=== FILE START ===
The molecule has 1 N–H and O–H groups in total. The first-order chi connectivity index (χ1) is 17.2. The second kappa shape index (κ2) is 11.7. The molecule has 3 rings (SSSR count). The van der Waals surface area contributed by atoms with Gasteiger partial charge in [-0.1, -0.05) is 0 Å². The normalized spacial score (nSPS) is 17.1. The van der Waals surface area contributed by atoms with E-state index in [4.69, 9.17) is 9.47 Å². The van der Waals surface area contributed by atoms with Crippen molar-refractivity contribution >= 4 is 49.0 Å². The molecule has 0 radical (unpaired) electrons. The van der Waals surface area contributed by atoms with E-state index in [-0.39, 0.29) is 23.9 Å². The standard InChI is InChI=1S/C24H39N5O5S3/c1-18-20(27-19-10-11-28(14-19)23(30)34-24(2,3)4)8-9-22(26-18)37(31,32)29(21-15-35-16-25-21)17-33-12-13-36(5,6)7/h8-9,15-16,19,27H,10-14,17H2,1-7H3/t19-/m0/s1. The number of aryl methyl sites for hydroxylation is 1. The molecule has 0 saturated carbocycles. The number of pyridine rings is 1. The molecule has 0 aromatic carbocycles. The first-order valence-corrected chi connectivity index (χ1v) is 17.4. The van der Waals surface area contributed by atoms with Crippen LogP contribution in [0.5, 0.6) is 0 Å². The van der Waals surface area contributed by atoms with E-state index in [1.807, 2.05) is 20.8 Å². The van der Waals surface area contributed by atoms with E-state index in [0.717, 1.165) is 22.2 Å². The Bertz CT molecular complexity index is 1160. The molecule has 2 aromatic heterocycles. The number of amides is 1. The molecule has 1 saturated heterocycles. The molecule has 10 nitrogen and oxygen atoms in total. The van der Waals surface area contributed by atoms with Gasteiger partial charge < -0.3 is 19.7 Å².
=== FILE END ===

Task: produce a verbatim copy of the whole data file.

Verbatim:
The molecule has 1 N–H and O–H groups in total. The first-order chi connectivity index (χ1) is 17.2. The second kappa shape index (κ2) is 11.7. The molecule has 3 rings (SSSR count). The van der Waals surface area contributed by atoms with Gasteiger partial charge in [-0.1, -0.05) is 0 Å². The normalized spacial score (nSPS) is 17.1. The van der Waals surface area contributed by atoms with E-state index in [4.69, 9.17) is 9.47 Å². The van der Waals surface area contributed by atoms with Crippen molar-refractivity contribution >= 4 is 49.0 Å². The molecule has 0 radical (unpaired) electrons. The van der Waals surface area contributed by atoms with E-state index in [-0.39, 0.29) is 23.9 Å². The standard InChI is InChI=1S/C24H39N5O5S3/c1-18-20(27-19-10-11-28(14-19)23(30)34-24(2,3)4)8-9-22(26-18)37(31,32)29(21-15-35-16-25-21)17-33-12-13-36(5,6)7/h8-9,15-16,19,27H,10-14,17H2,1-7H3/t19-/m0/s1. The number of aryl methyl sites for hydroxylation is 1. The molecule has 0 saturated carbocycles. The number of pyridine rings is 1. The molecule has 0 aromatic carbocycles. The first-order valence-corrected chi connectivity index (χ1v) is 17.4. The van der Waals surface area contributed by atoms with Crippen LogP contribution in [0.5, 0.6) is 0 Å². The van der Waals surface area contributed by atoms with E-state index in [1.807, 2.05) is 20.8 Å². The van der Waals surface area contributed by atoms with E-state index in [0.717, 1.165) is 22.2 Å². The Bertz CT molecular complexity index is 1160. The molecule has 2 aromatic heterocycles. The number of amides is 1. The molecule has 1 saturated heterocycles. The molecule has 10 nitrogen and oxygen atoms in total. The van der Waals surface area contributed by atoms with Gasteiger partial charge < -0.3 is 19.7 Å².